The Urban Movement has a defined role in the political strategy and military strategy of the CPI (Maoist). The Maoists envisage that they would mobilise and organise the industrial workers.
The Monograph deals with the internal security situation in India. It focuses on the Naxal conflict, the Northeastern ethnic armed insurgencies, and terrorism for a detailed study.
Women join as fighters and participate in raids and attacks on police. The military training they receive is as rigorous and strenuous as their male counterparts.
The paper sketches the trajectory of the Maoist movement in India, keeping in view the CPI (Maoist)’s history (including organisation and proliferation), ideology, strategy and tactics.
The Chasi Mulia Adivasi Sangh (CMAS), an association of peasants, bonded labours and the tribal, is a classic case of a popular movement being hijacked by the Maoists to get their foothold in Koraput, Malkanagiri and Rayagada districts of Odisha.
A well-deliberated and finely calibrated response strategy with matching operational doctrines is essential to deal with the Maoist challenge.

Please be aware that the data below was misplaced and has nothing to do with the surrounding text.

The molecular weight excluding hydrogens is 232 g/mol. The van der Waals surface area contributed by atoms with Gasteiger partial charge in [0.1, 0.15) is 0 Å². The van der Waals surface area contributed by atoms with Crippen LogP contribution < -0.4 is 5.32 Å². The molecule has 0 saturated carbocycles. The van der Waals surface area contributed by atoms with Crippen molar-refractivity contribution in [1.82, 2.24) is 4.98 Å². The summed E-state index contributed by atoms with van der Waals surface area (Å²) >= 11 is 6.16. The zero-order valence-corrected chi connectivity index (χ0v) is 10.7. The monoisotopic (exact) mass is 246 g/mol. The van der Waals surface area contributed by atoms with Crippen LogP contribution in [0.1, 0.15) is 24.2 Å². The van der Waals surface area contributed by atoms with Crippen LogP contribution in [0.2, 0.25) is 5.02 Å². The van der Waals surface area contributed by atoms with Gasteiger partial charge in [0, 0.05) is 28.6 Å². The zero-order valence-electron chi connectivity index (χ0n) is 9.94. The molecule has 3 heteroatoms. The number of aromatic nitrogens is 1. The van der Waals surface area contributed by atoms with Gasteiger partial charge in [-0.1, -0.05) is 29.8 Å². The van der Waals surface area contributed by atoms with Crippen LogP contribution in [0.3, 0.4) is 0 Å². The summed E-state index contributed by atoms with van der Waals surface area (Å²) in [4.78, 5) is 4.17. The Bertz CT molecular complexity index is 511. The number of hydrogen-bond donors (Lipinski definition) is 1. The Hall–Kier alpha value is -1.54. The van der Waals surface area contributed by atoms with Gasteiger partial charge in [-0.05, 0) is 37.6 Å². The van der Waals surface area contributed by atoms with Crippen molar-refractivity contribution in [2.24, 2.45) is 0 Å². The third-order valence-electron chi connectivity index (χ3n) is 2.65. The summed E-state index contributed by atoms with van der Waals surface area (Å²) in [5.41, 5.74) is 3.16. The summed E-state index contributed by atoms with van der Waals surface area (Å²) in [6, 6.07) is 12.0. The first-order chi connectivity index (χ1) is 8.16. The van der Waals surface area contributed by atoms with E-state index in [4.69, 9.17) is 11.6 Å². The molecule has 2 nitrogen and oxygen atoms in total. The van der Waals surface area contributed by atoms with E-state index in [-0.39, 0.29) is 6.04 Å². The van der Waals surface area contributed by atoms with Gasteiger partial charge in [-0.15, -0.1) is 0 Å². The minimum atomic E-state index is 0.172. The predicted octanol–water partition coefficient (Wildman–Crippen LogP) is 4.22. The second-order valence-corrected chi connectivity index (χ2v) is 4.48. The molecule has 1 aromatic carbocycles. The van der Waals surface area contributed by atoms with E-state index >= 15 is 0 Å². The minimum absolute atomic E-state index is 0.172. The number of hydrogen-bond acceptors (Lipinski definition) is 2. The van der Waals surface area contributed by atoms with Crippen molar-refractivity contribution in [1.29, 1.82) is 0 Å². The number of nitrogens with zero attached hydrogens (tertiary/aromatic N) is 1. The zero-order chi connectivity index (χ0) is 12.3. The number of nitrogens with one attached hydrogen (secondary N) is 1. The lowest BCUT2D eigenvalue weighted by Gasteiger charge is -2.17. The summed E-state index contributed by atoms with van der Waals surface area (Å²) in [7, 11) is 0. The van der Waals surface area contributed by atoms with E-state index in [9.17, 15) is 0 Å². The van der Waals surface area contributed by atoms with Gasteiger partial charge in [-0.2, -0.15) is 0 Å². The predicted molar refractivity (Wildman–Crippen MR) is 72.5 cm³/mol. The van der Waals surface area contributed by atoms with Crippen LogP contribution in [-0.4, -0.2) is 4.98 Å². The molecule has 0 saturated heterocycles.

Rockets in the Maoist arsenal may seem, presently, to have nuisance value. However, the possibility of the Maoists acquiring greater capability to fire the rockets with accuracy cannot be ruled out. Many strategic and static locations would come under threat with disastrous consequences.
Although there has been little change in the influence of Naxalites across the country over the past couple of years, patience and concerted effort shall no doubt make the Maoists irrelevant.
Repeated acts of targeting infrastructure speak of Maoist intentions: paralyse normal life, sabotage economic activity, dictate terms and allow life and economic activity only on their “terms and conditions.”
Although law enforcement agencies have been receiving timely reports about growing Maoist activities in Assam, it appears that they do not pay much attention to the issue.